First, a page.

Amid the clichés about wake-up calls, lessons learned and Kentucky opponents playing with Super Bowl intensity, Ole Miss Coach Andy Kennedy made an arresting comment after Tuesday night's game. He knew — knew — that Stefan Moody would create scoring opportunities against a UK defense heretofore all but impenetrable.
"His quickness," Kennedy said. "I knew he was going to be able to manufacture shots because he's so quick."
Kennedy, whose Rebels lost 89-86 in overtime, was not the first opposing coach to suggest quickness might be a way to mitigate the advantage Kentucky gains with imposing height and a top-rated defense. Maybe the only way. Because few, if any, opponents are equipped to try to overpower Kentucky with size and strength.
"You can't really go in the paint on us, consistently," Aaron Harrison said.
Ole Miss became the latest opponent to spread the floor and try to beat Kentucky off the dribble.
Moody, whose 25 points were the most scored against Kentucky this season (eclipsing the 24 scored by Boston's Cedric Hankerson), was well suited to such a strategy. He went around defenders on scoring drives. He also made five three-pointers (more than eight previous opponents made in games against UK). He hit pull-ups and floaters in the lane.
"We couldn't do anything with him," UK Coach John Calipari said. "We tried some different stuff."
Calipari acknowledged that quickness can be an ongoing problem for Kentucky. But Moody added an important complement to pure speed and quickness.
"He made every shot, like every shot," the UK coach said in only slightly exaggerating Moody's 8-for-13 shooting (5-for-7 from three-point range).
Kennedy credited Moody with changing the tenor of the game. After Kentucky scored the first 12 points en route to a 15-2 lead less than three minutes into the game, he hit a pair of three-pointers.
"I think that settled us down a little bit," Kennedy said.
Moody also eased the effects of Kentucky's pressure. "He got into the open floor and was able to get some things at the basket," Kennedy said.
Midway through the half, Moody made a haven't-seen-much-of-that play by bursting through UK's pressure and getting to the rim before a shot-blocker could react.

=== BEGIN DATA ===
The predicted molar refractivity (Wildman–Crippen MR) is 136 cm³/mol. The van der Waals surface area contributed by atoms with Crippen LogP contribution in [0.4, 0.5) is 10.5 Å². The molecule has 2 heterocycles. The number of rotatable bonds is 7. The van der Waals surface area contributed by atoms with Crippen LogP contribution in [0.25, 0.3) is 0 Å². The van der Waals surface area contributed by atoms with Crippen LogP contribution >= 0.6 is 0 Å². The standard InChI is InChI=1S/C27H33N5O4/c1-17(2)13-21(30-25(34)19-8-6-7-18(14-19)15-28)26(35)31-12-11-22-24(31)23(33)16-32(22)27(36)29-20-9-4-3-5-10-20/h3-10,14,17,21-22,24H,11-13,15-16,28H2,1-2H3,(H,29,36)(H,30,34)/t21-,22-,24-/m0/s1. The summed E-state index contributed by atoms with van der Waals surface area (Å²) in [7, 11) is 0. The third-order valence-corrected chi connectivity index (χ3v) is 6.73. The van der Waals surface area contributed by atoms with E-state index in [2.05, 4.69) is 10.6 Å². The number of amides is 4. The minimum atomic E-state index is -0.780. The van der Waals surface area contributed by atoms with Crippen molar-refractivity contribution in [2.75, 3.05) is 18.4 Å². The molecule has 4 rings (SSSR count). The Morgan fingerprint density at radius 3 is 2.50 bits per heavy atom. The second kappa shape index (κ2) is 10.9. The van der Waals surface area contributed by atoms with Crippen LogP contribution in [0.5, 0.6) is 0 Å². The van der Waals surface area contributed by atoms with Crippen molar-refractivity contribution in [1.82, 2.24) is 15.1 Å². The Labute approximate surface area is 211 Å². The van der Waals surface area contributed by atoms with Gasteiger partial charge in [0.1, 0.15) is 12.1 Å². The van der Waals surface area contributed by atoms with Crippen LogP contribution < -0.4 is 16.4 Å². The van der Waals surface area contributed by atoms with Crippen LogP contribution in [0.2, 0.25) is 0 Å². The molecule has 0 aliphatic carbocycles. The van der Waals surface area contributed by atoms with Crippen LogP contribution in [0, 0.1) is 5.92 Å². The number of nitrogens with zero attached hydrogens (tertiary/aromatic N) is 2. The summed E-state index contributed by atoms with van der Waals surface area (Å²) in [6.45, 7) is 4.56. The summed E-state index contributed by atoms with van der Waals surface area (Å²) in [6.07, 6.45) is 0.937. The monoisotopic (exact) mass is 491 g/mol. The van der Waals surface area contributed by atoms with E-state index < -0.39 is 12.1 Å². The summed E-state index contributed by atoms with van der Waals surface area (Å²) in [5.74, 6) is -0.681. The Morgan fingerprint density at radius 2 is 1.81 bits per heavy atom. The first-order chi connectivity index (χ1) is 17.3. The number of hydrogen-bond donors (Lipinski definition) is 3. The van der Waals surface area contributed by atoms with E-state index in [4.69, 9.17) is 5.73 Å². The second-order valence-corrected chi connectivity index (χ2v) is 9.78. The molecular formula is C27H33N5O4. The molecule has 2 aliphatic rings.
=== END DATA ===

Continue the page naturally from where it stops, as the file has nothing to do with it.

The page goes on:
Usually, freshman Tyler Ulis distracts such opponents to the point they are concerned with keeping control of the ball. Any possible quickness advantage goes unused.
But Moody, who has inspired talk of a 45-inch vertical leap, got into the lane and rose above Ulis for baskets.
"Jumps really high on his jumpers," Harrison said of Moody.
Calipari paid Moody the ultimate compliment by ordering a special defense to combat a special threat.
"We played him a little bit in the second half like Marshall Henderson," he said in a reference to Ole Miss's gunner extraordinaire the last two seasons. "How we used to play him."
Moody's path to Ole Miss mirrors Henderson's. He began his college career at a Division I school. He transferred to a junior college. Then he transferred to Ole Miss.
Moody originally signed with Florida Atlantic, becoming the school's first Parade All-American. "He is a highlight film," then-Florida Atlantic Coach Mike Jarvis said of Moody.
A native of Kissimmee, Fla., Moody averaged 15.7 points and was named the Sun Belt Conference's Freshman of the Year for 2012-13.
A coaching change at Florida Atlantic led Moody to transfer to Kilgore (Texas) Junior College.
Kennedy, who needed a replacement for Henderson this season, added Moody. The Ole Miss coach has said Moody's height is "probably generously listed" as 5-foot-10. But the production made possible by a combination of 190 pounds of muscle and 4 percent body fat cannot be denied. Moody came into Rupp Arena as the Rebels' leading scorer (13.9 ppg).
Fortune smiled on Kentucky when Moody sat out the final 4:09 of overtime because of cramping. When asked how Moody's absence affected Ole Miss, Kennedy said, "Wow. Everything."
Whether Moody's quickness was a one-time aberration or symptomatic of a problem Kentucky must address remains to be seen. It can be a factor in rebounding, especially in chasing down misses from the perimeter that bounce far off the rim.
When asked about Ole Miss holding its own on the boards at Kentucky, Willie Cauley-Stein had a direct answer. "Long rebounds," he said. "They shot all jumpers. At that point, it's kind of 50/50. All our guys are under the basket and they're shooting jumpers."
Calipari again called for UK guards to grab more rebounds.
It seems wildly off base to suggest Moody exposed Kentucky. The Cats still lead the nation in scoring defense (50.6 ppg) and field-goal defense (31.1 percent).
"I think we're just as quick" as opponents, Cauley-Stein said. "Everybody on the team has got to have the will to do an extra effort. ... The little stuff all the time."